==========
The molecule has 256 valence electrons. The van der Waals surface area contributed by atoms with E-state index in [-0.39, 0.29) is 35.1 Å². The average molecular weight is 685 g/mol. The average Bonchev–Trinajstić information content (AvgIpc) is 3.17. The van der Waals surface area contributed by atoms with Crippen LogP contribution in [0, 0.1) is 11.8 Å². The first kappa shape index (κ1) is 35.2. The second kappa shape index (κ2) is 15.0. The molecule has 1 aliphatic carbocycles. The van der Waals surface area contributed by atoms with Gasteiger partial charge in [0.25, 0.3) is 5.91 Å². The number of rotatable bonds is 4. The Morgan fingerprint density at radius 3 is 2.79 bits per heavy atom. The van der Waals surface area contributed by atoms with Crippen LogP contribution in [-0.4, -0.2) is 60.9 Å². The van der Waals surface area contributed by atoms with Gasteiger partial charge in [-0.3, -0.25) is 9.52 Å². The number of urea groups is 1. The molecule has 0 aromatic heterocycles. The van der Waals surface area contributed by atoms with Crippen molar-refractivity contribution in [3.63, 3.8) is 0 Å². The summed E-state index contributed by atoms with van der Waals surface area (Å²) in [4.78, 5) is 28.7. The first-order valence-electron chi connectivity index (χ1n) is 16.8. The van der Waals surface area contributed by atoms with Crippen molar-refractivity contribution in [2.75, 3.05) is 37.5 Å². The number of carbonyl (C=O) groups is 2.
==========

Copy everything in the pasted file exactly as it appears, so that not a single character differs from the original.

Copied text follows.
The molecule has 256 valence electrons. The van der Waals surface area contributed by atoms with E-state index in [-0.39, 0.29) is 35.1 Å². The average molecular weight is 685 g/mol. The average Bonchev–Trinajstić information content (AvgIpc) is 3.17. The van der Waals surface area contributed by atoms with Crippen LogP contribution in [0, 0.1) is 11.8 Å². The first kappa shape index (κ1) is 35.2. The second kappa shape index (κ2) is 15.0. The molecule has 1 aliphatic carbocycles. The van der Waals surface area contributed by atoms with Gasteiger partial charge in [0.25, 0.3) is 5.91 Å². The number of rotatable bonds is 4. The Morgan fingerprint density at radius 3 is 2.79 bits per heavy atom. The van der Waals surface area contributed by atoms with Crippen LogP contribution in [-0.4, -0.2) is 60.9 Å². The van der Waals surface area contributed by atoms with Gasteiger partial charge in [-0.3, -0.25) is 9.52 Å². The number of urea groups is 1. The molecule has 0 aromatic heterocycles. The van der Waals surface area contributed by atoms with Crippen molar-refractivity contribution in [3.63, 3.8) is 0 Å². The summed E-state index contributed by atoms with van der Waals surface area (Å²) in [4.78, 5) is 28.7. The first-order valence-electron chi connectivity index (χ1n) is 16.8. The van der Waals surface area contributed by atoms with Crippen molar-refractivity contribution in [2.75, 3.05) is 37.5 Å². The number of carbonyl (C=O) groups is 2.